Bisphosphonates especially pamidronate has shown some efficacy for nonostotic LCH such as skin and soft tissue lesions.[14] This concurs with the laboratory findings of da Costa et al who demonstrated the presence of CD68+ osteoclast-like MGCs in nonostotic lesions that also co-express CD1a.[11] The assessment of response in nonostotic lesions was not the intent of this study, but interestingly one child (no. 2) in our series demonstrated significant response in skin and soft tissue lesions following pamidronate therapy (Figure 2). Given the varying natural course of the disease, no favorable conclusion can be derived from this favorable response; however the effect of bisphosphonates in nonostotic lesions cannot be completely ruled out and need to be further explored in a large prospective study. 
The most commonly reported toxicities with bisphosphonates are the acute phase reaction and hypocalcemia,[16] the latter especially among vitamin D deficient patients. One patient in our series developed mild fever with initial courses of bisphosphonate that responded to antipyretics. PTH abnormality was reported in one patient manifesting as secondary hyperparathyroidism due to mild hypocalcemia, which was appropriately monitored and managed. It is possible that the PTH abnormality following bisphosphonates could be underreported in this series, as not all the patients would have been systematically tested for it during the therapy. Another rare yet significant side effect associated with IV bisphosphonates is osteonecrosis of the jaw (ONJ);[26] however none of the patients in our cohort was reported with ONJ. In addition, ONJ is almost never seen in children who only receive a much lower dose of bisphosphonates to treat bone lesions.[27] Thus, both oral and intravenous bisphosphonates appear to be a safe option to treat bone lesions of LCH in adults as well as in children. Ensuring adequate vitamin D repletion prior to bisphosphonate therapy and monitoring serum calcium and PTH pre- and during bisphosphonate therapy is highly recommended.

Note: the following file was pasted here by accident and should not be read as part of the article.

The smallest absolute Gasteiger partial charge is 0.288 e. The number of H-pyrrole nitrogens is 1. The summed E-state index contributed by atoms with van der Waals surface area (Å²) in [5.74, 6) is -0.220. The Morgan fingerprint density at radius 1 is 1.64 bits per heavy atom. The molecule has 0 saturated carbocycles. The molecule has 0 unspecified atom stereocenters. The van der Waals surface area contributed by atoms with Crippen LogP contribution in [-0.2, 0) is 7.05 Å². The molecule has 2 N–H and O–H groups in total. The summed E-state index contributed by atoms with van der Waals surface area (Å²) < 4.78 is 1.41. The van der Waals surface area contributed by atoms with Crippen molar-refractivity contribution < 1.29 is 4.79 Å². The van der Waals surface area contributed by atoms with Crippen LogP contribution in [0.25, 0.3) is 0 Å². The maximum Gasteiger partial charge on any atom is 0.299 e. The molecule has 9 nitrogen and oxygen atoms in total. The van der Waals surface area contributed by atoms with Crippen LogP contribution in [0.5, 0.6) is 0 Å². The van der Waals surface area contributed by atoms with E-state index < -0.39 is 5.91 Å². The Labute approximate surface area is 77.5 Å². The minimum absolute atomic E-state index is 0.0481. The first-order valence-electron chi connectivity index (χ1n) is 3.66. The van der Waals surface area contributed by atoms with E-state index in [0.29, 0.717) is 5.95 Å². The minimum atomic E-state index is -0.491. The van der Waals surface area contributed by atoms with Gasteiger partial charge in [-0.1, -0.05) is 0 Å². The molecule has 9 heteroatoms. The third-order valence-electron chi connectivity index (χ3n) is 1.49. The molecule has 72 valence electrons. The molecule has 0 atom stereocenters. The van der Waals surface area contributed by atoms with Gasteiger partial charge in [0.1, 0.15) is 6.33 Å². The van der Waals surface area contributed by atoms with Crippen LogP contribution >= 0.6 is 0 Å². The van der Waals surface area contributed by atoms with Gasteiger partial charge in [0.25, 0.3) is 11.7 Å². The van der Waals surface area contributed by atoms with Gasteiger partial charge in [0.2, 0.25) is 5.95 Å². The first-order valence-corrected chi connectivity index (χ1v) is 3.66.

Our study has a few limitations that warrant consideration. The retrospective nature of the study can potentially introduce reporting biases and confounding factors, which makes interpretation of these data challenging. The longer study period, approximately 19 years, precluded us from performing a central radiographic review. Nevertheless, our data suggests that bisphosphonates might be an effective treatment option for symptomatic pain relief and resolution of active bone lesions in patients with LCH, and may obviate the need for toxic chemotherapy in less advanced cases. Future prospective studies are required to optimize the strategy of bisphosphonate treatment in LCH, including the ideal agent in different age groups, the timing of treatment initiation, optimal dose and duration of therapy, and long-term efficacy and safety.


The authors would like to thank Dr. Marina Tsoli (National and Kapodistrian University of Athens) and Christopher Famulare (Memorial Sloan-Kettering Cancer Center, New York) for assistance with clinical data collection. We would like to thank Shiyi Chen (Clinical Research Services, The Hospital for Sick Children, Toronto) for her support with the data analysis. We thank the physicians, nurses, and staff who provided care for these patients, as well as the patients and families themselves.